New Delhi: The world is currently in the midst of a ‘global coral bleaching event’. This event, which is the third of its kind recorded globally, has led to an “alarming" bleaching of the coral colonies in the Maldives, said conservationists of the International Union for Conservation of Nature (IUCN) in a statement on Monday.

As per the report, about 60%—and in some areas up to 90% —of the Maldives’ assessed coral colonies have been bleached. This current global phenomenon is already considered the longest such event in history. It began near Hawaii, in the Pacific Ocean in mid 2014, recurring in the same region in 2015. In early 2016 it hit the Australia’s famed Great Barrier Reef, affecting 93% of its 2,300 km long stretch of 3,000 individual reefs.

The country of Maldives is made up of a series of 26 coral atolls, which make for 3% of the world’s total coral reefs. In early June, the XL Catlin Seaview Survey—a collaborative project between Google, the University of Queensland and the US National Oceanic and Atmospheric Agency (NOAA)—which has been following this bleaching event since it began, released pictures from Indian Ocean Archipelago that showed bleached coral reefs in the region.

Corals, which are each made of tens of thousands of tiny creatures called polyps, share a symbiotic relationship with zooxanthellae, a type of algae that reside within their tissues. It is this symbiotic interaction between the polyps and their plant companions that is responsible for the beautiful, striking colours that the coral reefs are known for, as well as about 90% of its nutrition and energy. However, when there is a change in light and increase in temperatures, the polyps expel the algae. This causes the coral to turn completely white, starve, and eventually die if conditions don’t revert to normal soon.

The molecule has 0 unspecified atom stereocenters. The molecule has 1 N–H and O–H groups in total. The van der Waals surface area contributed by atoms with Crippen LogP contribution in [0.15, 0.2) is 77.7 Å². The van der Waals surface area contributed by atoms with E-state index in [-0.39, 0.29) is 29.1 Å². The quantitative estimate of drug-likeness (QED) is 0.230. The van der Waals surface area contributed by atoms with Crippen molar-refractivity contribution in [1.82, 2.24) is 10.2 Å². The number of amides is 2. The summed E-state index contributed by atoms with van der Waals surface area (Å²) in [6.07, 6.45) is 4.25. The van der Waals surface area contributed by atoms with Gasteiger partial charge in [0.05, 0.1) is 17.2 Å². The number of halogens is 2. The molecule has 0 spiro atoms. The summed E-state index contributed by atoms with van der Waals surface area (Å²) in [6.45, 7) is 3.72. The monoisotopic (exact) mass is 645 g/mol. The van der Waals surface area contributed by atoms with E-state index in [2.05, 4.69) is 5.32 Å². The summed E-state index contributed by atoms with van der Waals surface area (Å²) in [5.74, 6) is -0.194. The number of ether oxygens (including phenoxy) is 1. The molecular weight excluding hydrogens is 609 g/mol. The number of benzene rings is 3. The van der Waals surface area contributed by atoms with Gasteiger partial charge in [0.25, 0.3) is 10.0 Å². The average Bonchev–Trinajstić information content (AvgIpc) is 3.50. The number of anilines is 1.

The current “intense" El Nino, coupled with global warming, is prolonging this current global coral bleaching event, and could possibly extend into 2017, said a statement that that the NOAA released earlier this year. Scientists have also previously said that global sea surface temperatures have risen by approximately 1 degree Celsius over the past 100 years.

Corals can always recover after a bleaching, but take time to do so. The first global coral bleaching event was recorded in 1998 in South East Asia. The NOAA noted that a 12 year gap between this first event and the next one that occurred in 2010 gave the coral colonies enough time to recuperate. The time between this last bleaching and the current one though has reduced by over half, leading to further alarm—given this frequency, coral reefs may completely die out, changing our ocean-scapes forever.

“Bleaching events are becoming more frequent and more severe due to global climate change," remarked Ameer Abdulla, the senior advisor to IUCN on Marine Biodiversity and Conservation Science, in Monday’s statement.

The Maldives government has planned a national response to the findings of this story in the form of a Maldives National Bleaching Task Force. The program will enable citizens, including divers and marine biologists, to contribute data to help identify resilient, as well as vulnerable reefs in the country to strategize effective management and protection.

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